7. Remove the rotor and now you have an exposed hub assembly. Take your 17mm open end wrench and loosen the 4 bolts behind the hub. These are probably seized pretty tight so I had to hammer it out by tapping the end of my wrench until they break loose.
8. As you loosen the (4) 17mm bolts the hub assembly should start to come off. If not give it a few wacks with a hammer to break the hub off the corrosion. Hammer the hub from behind if you're having a little trouble pulling it off the spline. Grab a good hold of it and pull it hard towards you. I secured a jackstand underneath the frame just in case things start to give.
9. Remove brake dust cover and make a note of how it goes back in.
10. Now that everything is out assembly is pretty much reverse. Take a metal brush and clean off the threads on the axle. Clean behind the assembly to ensure a flat clean mating surface. Apply a little bit of axle grease or anti seize if you'd like
11. Put the brake dust cover back on
12. Apply a little a little bit of anti-seize on the axle's threads
13.Slip the hub assembly back on and make sure axle splines fit perfectly in the center of the hub. Go ahead and hand tighten the axle nut for now to keep the axle from slipping around.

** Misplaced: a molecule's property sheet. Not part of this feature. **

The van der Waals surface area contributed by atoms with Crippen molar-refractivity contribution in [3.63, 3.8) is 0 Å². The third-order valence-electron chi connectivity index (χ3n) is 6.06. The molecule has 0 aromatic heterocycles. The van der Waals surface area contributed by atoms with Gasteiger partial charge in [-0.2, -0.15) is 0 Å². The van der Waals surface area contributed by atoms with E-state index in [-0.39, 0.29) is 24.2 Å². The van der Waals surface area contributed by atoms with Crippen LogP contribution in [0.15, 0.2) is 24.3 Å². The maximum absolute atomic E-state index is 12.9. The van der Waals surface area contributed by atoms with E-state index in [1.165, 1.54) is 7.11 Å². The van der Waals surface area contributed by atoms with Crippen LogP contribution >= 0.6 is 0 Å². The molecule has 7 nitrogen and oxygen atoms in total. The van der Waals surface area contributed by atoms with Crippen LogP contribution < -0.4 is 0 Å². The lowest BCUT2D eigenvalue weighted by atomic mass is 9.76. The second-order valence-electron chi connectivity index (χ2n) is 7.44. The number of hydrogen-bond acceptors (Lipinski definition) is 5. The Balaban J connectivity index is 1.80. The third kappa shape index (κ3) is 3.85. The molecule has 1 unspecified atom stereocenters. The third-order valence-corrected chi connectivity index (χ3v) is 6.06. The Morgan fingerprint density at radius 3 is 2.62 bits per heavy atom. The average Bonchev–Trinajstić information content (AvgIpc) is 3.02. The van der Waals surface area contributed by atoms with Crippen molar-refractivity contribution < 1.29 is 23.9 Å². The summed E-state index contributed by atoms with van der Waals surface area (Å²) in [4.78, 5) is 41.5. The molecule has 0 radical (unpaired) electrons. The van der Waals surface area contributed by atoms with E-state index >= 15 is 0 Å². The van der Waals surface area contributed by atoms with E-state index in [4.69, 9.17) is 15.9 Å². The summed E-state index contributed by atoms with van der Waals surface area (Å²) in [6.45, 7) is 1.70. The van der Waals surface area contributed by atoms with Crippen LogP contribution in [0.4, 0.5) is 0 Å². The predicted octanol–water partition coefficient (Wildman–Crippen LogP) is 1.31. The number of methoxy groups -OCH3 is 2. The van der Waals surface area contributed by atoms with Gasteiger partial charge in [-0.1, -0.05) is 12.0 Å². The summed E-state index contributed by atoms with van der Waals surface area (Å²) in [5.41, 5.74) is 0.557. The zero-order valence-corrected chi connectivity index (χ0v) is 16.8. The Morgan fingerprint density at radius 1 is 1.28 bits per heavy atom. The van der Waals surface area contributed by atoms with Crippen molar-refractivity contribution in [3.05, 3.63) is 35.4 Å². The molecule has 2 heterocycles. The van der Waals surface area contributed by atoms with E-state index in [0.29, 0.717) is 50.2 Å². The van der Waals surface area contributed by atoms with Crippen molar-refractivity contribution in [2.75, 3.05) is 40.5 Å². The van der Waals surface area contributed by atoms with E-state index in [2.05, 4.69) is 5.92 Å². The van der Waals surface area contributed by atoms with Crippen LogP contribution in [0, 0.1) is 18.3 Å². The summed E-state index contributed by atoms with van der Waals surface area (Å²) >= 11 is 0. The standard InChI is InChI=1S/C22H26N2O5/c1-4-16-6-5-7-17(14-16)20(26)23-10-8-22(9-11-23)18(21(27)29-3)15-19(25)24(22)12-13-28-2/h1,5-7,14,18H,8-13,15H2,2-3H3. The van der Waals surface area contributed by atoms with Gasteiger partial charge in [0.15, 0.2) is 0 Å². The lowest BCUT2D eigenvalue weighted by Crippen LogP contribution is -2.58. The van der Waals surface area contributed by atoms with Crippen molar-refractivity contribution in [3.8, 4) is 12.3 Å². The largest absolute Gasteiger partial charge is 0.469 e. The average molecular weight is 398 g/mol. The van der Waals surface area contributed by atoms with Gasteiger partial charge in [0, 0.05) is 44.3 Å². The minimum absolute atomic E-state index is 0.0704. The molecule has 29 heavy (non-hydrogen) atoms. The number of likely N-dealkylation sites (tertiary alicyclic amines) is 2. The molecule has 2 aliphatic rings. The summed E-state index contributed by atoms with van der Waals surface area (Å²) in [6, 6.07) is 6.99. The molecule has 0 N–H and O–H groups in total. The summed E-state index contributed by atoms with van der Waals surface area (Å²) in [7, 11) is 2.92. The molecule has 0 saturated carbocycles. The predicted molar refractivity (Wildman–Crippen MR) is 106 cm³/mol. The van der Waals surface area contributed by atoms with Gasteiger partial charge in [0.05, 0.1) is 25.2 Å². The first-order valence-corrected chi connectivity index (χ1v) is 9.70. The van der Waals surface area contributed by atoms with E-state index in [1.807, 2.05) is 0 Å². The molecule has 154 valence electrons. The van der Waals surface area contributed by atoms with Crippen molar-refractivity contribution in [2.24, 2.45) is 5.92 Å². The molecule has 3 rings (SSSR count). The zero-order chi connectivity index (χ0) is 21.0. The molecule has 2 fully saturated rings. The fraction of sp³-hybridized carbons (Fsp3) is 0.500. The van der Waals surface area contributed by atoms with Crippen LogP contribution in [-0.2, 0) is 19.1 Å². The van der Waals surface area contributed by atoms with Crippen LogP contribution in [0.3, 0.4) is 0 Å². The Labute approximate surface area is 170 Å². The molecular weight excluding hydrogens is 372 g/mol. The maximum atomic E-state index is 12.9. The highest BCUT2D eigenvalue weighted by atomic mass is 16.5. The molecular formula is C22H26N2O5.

14. Screw the 17mm bolts back on from behind. Not sure what the torque specs are but I just tightened as much as I could.
15. Put the rotor back on and put your wheel lugs back on to hold it against the hub for now.
16. Put the brake assembly back on tighten the (2) 14mm bolts
17. Compress the caliper piston with a C clamp.
18. Slide the brake pads back into place and pivot the caliper over it. Tighten the the bolt (12mm or 14mm? I can't remember)
19. Torque the NEW axle nut down to 215lbs / ft for fronts and 159ft/lb for rears. Don't use old axle nuts because it'll strip the threads on your axle. I'm not sure if other hub manufacturers have different torque values but my SKF Hub assembly recommends 215lbs/ft. I also applied a little bit of anti-seize. Some people argue that it makes torque reading inaccurate but I guess i'll take that chance. One things for sure, I'll have an easier time removing it the next time! (hopefully never again)
20. Put the wheels back on! Fire up the car! Pump your brakes until you get brake pressure again! Then test drive it!
I don't know if I missed anything. Feel free to contribute with tips or corrections or even pictures.
A few comments on hub assembly brands etc etc:
I went with SKF because they seem to be regarded as the best quality. Timken is also another one which is regarded as top quality. However, Timken has been recently bought out by Koyo. From my research Koyo is so-so quality. I would've bought a Timken if it were available at the time and decided against Koyo simply because I didn't want to chance an early hub failure again. SKF was the most costly of the bunch but I mainly wanted the 3 yr warranty that was offered through NAPA. My failed hub assembly had a Koyo bearing on it and the new SKF I bought also had the same Koyo markings on it, however the salesmen assured it was US-made vs something overseas.
Last edited by 1jzgte; 11-19-2011 at 06:37 AM.